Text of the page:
All in the Family

Jivabhai and Shantaben Patel (center) surrounded by their family. Photo courtesy of the Patel family

Flexibility is key when aging parents move in with their adult kids

Jivabhai P. Patel contracted Covid-19 a few weeks before Christmas, and he did not recover. But because he lived at home with his grown son, daughter-in-law, and grandchildren, Patel, who was 89 years old, did not die behind glass in an intensive care unit, alone in a hospital bed. 

Instead, on his last night, his children and grandchildren surrounded him in the house they shared. They held his hands. They told him how much they loved him. And just before 4:30 a.m. in late December, his son, Hemant Patel, laid by his side as his father’s breath slipped away. 

“That was a huge gift,” says Hina Patel, Jivabhai’s daughter-in-law. 

That gift came from a decision the family had made decades earlier, when Jivabhai and his wife Shantaben J. Patel moved in with their grown children, first in Bloomingdale and then in South Barrington. 

But merging households can be complicated for aging parents and their grown children. Whether a move is prompted by a desire to live closer to kids or grandkids or by anxieties over a parent’s flagging physical condition, aging experts say families need to have wide-ranging conversations about potential relocation to deal with issues of independence, personal space, and finances. 

Clifton Saper, PhD, lead psychologist and director of behavioral health services at AMITA Health, says when parents initiate the move, the path is often easier. The alternative, when failing health prompts a relocation, can present a rougher emotional adjustment.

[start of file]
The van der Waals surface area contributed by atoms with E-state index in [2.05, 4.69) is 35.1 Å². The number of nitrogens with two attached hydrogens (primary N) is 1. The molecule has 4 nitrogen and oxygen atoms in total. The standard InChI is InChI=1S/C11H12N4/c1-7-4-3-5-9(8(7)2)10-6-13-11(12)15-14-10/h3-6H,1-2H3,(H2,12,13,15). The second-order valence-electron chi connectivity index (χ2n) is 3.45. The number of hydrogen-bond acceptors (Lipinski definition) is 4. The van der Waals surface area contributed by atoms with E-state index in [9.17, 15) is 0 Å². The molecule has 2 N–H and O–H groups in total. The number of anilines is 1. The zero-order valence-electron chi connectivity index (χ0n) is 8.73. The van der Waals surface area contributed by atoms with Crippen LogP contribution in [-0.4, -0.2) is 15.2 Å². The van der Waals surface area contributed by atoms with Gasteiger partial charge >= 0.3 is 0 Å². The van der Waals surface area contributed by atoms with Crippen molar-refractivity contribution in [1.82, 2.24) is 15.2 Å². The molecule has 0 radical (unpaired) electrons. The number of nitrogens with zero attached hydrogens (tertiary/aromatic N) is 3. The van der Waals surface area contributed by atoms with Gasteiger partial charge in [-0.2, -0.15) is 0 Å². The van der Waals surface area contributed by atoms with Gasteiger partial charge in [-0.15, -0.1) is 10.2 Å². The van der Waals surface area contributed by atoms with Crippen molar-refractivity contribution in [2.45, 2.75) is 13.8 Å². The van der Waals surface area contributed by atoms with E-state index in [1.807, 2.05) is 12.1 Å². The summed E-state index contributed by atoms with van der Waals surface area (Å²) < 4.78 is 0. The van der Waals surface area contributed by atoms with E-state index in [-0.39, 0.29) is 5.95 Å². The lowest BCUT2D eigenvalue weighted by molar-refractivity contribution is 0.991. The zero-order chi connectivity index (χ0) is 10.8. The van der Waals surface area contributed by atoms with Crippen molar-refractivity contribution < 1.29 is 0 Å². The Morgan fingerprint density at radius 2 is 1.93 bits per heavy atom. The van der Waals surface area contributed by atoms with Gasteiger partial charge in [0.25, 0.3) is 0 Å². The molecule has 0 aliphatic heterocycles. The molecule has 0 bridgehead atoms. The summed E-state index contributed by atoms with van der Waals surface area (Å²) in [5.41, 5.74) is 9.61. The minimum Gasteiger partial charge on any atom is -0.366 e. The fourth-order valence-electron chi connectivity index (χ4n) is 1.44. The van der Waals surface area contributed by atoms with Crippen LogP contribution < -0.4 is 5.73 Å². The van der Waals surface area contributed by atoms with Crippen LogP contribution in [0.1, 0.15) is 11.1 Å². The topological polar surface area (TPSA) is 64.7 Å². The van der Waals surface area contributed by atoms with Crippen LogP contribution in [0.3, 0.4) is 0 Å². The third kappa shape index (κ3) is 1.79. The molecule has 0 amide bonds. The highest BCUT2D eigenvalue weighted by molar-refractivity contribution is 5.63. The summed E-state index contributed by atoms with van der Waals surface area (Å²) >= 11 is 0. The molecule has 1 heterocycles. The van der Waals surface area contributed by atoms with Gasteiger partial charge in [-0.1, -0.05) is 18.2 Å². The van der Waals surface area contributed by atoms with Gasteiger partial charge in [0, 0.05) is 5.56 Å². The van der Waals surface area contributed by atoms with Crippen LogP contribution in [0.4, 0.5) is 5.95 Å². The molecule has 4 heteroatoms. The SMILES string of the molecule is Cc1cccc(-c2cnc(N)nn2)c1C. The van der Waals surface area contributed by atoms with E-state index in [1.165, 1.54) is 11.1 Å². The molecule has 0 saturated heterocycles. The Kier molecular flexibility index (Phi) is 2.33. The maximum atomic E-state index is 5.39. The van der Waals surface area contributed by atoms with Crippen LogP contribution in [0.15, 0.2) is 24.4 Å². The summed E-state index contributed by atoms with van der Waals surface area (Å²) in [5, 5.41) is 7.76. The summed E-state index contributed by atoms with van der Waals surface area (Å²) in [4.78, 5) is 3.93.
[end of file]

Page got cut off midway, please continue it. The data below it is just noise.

“The other road that happens fairly frequently is that the adult children see that mom or dad can’t continue to live alone without support,” he says. “And they need to then convince the parent that a move is necessary. That’s certainly more challenging.” In that case, he says, it’s good to ask loved ones what their goals are, how they would like to spend the next few years, and how you can help them achieve their goals. 

Multigenerational advantages 

At the Patel house, Jivabhai and Shantaben, 89, thrived while living with their children and grandchildren. In their later years, when Jivabhai’s spinal stenosis grew worse, making his legs weak and numb, his family helped him around the house, pushing his wheelchair and making sure he had dinner at his preferred time. 

Before Jivabhai’s limited mobility, he and Shantaben served as the primary caregivers for their grandchildren when their son, a business owner, and their daughter-in-law, an anesthesiologist, had to work late or needed to travel. 

“I never had to put my kids in daycare, ever. When they came home from school, their grandparents were home,” Hina says. “Having their grandparents watch and love them and teach them culture — there were so many advantages.” 

Even so, the Patels say, whenever parents move in with their grown children, everyone needs to stay flexible.

“If you don’t want any fights or any disturbances, you have to adjust,” Hemant says. 

“Family time is good, but too much family time can be challenging.”

Adjusting together